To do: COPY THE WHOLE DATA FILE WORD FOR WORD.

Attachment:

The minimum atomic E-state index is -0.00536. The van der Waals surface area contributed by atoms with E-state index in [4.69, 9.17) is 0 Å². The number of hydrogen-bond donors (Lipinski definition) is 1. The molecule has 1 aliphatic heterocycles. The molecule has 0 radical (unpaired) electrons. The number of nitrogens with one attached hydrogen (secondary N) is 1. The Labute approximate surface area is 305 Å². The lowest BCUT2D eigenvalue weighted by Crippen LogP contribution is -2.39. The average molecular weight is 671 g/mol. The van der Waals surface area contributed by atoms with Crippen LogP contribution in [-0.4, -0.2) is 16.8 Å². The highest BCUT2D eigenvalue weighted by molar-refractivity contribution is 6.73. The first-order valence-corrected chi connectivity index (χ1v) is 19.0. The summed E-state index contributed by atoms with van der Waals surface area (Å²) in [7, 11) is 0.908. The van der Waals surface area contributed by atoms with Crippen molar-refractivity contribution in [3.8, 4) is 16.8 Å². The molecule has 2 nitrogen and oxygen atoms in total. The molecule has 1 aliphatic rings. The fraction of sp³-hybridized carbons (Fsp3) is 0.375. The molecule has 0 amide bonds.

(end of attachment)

The minimum atomic E-state index is -0.00536. The van der Waals surface area contributed by atoms with E-state index in [4.69, 9.17) is 0 Å². The number of hydrogen-bond donors (Lipinski definition) is 1. The molecule has 1 aliphatic heterocycles. The molecule has 0 radical (unpaired) electrons. The number of nitrogens with one attached hydrogen (secondary N) is 1. The Labute approximate surface area is 305 Å². The lowest BCUT2D eigenvalue weighted by Crippen LogP contribution is -2.39. The average molecular weight is 671 g/mol. The van der Waals surface area contributed by atoms with Crippen LogP contribution in [-0.4, -0.2) is 16.8 Å². The highest BCUT2D eigenvalue weighted by molar-refractivity contribution is 6.73. The first-order valence-corrected chi connectivity index (χ1v) is 19.0. The summed E-state index contributed by atoms with van der Waals surface area (Å²) in [7, 11) is 0.908. The van der Waals surface area contributed by atoms with Crippen molar-refractivity contribution in [3.8, 4) is 16.8 Å². The molecule has 2 nitrogen and oxygen atoms in total. The molecule has 1 aliphatic rings. The fraction of sp³-hybridized carbons (Fsp3) is 0.375. The molecule has 0 amide bonds.